12.4. Building a Simulation¶
Let’s use what we have learned about random numbers and if statements to build a simulation. We want to know the answer to “If you flip a coin 100 times, what are the chances you get 5 heads in a row at some point?”
This is a complex problem. We need to flip a coin 100 times and figure out if we get at least 5 heads in a row - that is slightly different than what we have done so far. We will also need to repeat that a bunch of times - if we want to know the chances of something happening, we will need to do it say 10000 times and see what percent of the time we get the right result.
So let’s start with the basics - how do we see if we got 5 heads in a row? Well, each time
we flip a coin, if it is a heads, we need to add one to
headsInARow. If it is a tails,
that means we now have seen 0
Try running the program. Does it appear to work correctly? Once you have verified that the code appears to work, we need to modify it so it produces just one answer - true or false - yes we got at least 5 heads in a row or no we did not.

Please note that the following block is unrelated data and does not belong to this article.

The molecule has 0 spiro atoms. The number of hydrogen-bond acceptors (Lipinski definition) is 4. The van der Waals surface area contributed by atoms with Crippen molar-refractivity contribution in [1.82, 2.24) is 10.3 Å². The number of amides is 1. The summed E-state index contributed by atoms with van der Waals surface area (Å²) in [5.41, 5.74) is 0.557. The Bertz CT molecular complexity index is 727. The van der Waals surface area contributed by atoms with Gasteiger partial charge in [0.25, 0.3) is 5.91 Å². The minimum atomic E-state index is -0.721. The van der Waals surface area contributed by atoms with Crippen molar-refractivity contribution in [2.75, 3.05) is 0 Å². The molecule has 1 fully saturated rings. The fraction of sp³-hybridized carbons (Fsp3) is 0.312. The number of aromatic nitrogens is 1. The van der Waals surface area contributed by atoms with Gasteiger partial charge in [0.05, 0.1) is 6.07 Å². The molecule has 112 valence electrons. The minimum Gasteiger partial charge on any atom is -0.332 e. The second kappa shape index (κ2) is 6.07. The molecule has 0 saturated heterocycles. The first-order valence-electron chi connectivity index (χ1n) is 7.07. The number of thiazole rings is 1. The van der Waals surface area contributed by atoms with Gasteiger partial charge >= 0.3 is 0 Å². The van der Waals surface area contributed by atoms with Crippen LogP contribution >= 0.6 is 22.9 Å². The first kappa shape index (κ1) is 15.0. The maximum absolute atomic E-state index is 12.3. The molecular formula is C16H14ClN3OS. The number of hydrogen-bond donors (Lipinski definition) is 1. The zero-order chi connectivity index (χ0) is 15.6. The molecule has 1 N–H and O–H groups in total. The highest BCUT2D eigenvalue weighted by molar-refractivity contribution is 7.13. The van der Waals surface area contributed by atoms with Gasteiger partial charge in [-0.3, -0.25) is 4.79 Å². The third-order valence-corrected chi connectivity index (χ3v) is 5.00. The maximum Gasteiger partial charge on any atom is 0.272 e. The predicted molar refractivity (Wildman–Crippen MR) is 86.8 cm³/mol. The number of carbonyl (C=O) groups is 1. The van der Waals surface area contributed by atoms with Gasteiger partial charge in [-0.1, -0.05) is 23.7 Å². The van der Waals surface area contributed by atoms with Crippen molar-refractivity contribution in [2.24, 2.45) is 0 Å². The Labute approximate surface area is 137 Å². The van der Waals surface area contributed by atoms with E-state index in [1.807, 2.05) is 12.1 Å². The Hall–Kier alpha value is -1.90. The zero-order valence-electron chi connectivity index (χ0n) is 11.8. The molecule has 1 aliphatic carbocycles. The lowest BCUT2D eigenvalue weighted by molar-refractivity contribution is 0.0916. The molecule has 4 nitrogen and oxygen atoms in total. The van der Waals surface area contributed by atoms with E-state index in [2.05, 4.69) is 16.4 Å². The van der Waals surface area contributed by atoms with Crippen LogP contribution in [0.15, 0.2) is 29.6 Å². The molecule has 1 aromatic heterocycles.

To do this, we will use
break to stop the loop if we see 5 heads in a row. The
break command is a way to stop a loop - it “breaks” us out of the loop and continues
with the rest of the program. In this case, if
headsInARow hits 5, we can stop
the loop early - we know that we got 5 heads and we don’t want to keep going and flip a
tails and then “forget” that we had 5 in a row.
Now, we want to turn the code into a function that returns True or False instead of printing the answer. Making it into a function will make it easier to repeat the process over and over.
Arrange the code so that the
checkHeadsInRow(desiredStreak) function works correctly.
It will take a number as its parameter - the number of heads in a row we want to see. It
will do 100 flips and see if we get that many in a row. If so, it returns True, otherwise False.
Using a parameter means we could use this same function to easily ask for 4 heads in a row,
or 6 heads.
You will use all of the blocks. Make sure to put the import at the very top of the program and the main part of the program (the function call) after you define the function.